Saturday, January 20, 2018

The NHS Budget

The National Health Service is struggling to cope with this winter’s pressures. The stark reality is that it will never be possible for the NHS to meet the demands of a growing population, an aging population, and the irresistible costly advance of clinical science. The position is even more challenging when the cost of healthcare is combined with the cost of social care, increasing for much the same reasons - together with today’s growing expectation that ‘the State’ should take ever more responsibility for the frail elderly rather than it be a family responsibility. We must be realistic about that which is possible. 
Let’s try to understand why funding the NHS has become such a challenge in recent years. The NHS was established 70 years ago. From 1948 to 2010, the annual NHS budget increased by an average of 4% per year - in real terms. From 2010, the annual NHS budget has continued to increase in real terms, but only marginally. Because of the reasons noted in the first paragraph, this real terms increase actually puts financial pressures on the NHS which has never happened over an extended period before. The consequence is an inevitability that difficulties meeting the exponentially growing demand would emerge. That’s where we are now, and where we will be next year as well, despite evermore Government injection of more money.
What deeply frustrates all of us is wasted spending. And there has been so much wasted spending. Over recent days, we have seen much written about partnerships between the Public and Private sector to deliver new capital projects. There is nothing inherently wrong about a joint arrangement involving public and private investment, but there were many very bad deals done in the late 1990s and in the early 2000s. We were signed up to spending many £billions on these deals - contracts signed by previous governments that the current Govt cannot escape from. And we see shocking waste closer to home in Shropshire. For example there was the dreadful decision to build the new Women and Children’s Hospital in Telford, which cost £26 million, and will now probably be moved to Shrewsbury. And we have seen over £4 million spent on what’s called a ‘Future Fit’ process, planning for reform - reform that is desperately needed. 4 years later, the ‘preferred option’ has not even gone out to public consultation.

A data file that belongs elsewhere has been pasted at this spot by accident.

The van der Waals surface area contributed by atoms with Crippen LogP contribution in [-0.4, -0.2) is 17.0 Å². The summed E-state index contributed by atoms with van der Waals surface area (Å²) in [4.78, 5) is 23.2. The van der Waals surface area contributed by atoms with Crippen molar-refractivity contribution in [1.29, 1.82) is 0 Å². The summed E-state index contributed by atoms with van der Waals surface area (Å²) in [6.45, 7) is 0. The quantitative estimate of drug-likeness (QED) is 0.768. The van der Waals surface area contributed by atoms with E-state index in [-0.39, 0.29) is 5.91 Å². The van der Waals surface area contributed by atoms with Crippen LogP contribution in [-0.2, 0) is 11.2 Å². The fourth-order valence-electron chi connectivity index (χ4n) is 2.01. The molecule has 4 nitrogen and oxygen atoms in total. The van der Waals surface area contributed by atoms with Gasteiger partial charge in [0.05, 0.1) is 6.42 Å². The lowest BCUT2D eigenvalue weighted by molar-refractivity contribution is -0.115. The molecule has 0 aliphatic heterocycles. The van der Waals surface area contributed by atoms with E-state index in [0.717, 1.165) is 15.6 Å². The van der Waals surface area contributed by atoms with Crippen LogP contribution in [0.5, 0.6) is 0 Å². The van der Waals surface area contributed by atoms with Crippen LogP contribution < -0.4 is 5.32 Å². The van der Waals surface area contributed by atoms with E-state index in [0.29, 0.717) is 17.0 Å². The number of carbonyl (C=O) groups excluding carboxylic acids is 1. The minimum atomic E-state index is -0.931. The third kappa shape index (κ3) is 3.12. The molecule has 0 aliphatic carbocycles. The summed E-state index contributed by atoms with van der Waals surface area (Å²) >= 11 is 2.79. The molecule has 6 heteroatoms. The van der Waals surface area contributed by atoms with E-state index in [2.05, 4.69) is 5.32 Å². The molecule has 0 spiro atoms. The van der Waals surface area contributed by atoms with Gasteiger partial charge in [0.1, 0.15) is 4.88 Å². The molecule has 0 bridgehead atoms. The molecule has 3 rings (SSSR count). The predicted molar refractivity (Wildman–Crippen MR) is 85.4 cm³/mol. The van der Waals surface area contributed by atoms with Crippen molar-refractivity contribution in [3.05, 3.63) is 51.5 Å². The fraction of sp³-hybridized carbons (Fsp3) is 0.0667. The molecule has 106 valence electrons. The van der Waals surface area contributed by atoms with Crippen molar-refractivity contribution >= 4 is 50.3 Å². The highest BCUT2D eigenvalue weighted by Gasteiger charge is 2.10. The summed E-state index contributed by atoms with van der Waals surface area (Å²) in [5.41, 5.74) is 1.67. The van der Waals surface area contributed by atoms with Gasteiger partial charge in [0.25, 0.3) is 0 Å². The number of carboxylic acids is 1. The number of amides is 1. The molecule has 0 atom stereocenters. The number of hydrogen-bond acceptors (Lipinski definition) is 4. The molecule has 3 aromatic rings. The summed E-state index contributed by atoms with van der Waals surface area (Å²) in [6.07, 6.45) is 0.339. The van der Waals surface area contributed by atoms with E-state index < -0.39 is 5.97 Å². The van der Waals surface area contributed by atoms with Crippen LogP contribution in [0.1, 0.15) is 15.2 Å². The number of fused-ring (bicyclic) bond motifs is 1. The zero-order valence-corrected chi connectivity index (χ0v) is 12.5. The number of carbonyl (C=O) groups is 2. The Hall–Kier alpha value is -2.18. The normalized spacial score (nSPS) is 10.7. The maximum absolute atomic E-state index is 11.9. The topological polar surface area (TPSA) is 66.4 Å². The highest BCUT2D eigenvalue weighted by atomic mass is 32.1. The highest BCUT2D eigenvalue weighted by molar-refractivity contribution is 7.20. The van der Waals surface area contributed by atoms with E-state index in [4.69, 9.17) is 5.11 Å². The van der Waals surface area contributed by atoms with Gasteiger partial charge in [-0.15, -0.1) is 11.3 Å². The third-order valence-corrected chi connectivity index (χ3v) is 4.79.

My personal view is that more money (even more money) will have to go into health and social care. It’s what the public say they want. But the Government will have to be open about the consequences of such a decision. It will mean significantly less spending on other budget heads. There are calls for an hypothecated NHS tax. Personally, I see this as just a gimmick to disguise the raising of taxation. If we are going to invest more billions into our NHS, the Government should transfer money from other budgets, and be clear about what is happening.
Any injection of money, no matter how much, will make little significant difference beyond “kicking the can down the road”. Another £10billion and we would in the same position in a couple of years time.
To finish this blog post, I will return to a thought I floated a few months back, when contemplating how we could reduce the ongoing bitterness hanging over from the EU Referendum. The most contentious aspect hanging over from the referendum campaigns is the supposed ‘promises’ on the side of a bus used by the Leave campaign. Forget what it said precisely. Let’s consider acting on what many people believe. Let’s agree to invest £350 million per week more into health and social care that the budget that applied on 23rd June 2016. I accept it might not fully reflect Govt budget priorities. But it would shoot a very big fox that has been causing much damage across our nation since Brexit Day. And anyway, I do think we will not be far short of a cash injection on that scale by actual Brexit Day - whatever date that Brexit Day is.

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